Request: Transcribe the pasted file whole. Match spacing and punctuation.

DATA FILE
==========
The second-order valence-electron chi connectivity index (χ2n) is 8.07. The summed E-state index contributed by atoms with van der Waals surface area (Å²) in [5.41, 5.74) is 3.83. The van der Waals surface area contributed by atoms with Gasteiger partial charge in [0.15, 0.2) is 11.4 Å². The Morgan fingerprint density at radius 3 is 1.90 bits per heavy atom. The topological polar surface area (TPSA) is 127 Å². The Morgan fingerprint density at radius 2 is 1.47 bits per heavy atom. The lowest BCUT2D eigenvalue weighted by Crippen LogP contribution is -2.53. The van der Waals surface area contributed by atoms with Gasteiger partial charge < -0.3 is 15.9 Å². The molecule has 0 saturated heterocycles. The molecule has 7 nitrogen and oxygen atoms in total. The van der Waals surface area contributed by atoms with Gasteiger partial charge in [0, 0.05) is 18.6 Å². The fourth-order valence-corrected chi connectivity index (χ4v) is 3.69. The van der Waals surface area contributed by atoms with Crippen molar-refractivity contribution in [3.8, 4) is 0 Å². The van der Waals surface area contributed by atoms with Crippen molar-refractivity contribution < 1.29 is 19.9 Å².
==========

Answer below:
The second-order valence-electron chi connectivity index (χ2n) is 8.07. The summed E-state index contributed by atoms with van der Waals surface area (Å²) in [5.41, 5.74) is 3.83. The van der Waals surface area contributed by atoms with Gasteiger partial charge in [0.15, 0.2) is 11.4 Å². The Morgan fingerprint density at radius 3 is 1.90 bits per heavy atom. The topological polar surface area (TPSA) is 127 Å². The Morgan fingerprint density at radius 2 is 1.47 bits per heavy atom. The lowest BCUT2D eigenvalue weighted by Crippen LogP contribution is -2.53. The van der Waals surface area contributed by atoms with Gasteiger partial charge < -0.3 is 15.9 Å². The molecule has 0 saturated heterocycles. The molecule has 7 nitrogen and oxygen atoms in total. The van der Waals surface area contributed by atoms with Gasteiger partial charge in [0, 0.05) is 18.6 Å². The fourth-order valence-corrected chi connectivity index (χ4v) is 3.69. The van der Waals surface area contributed by atoms with Crippen molar-refractivity contribution in [3.8, 4) is 0 Å². The van der Waals surface area contributed by atoms with Crippen molar-refractivity contribution < 1.29 is 19.9 Å².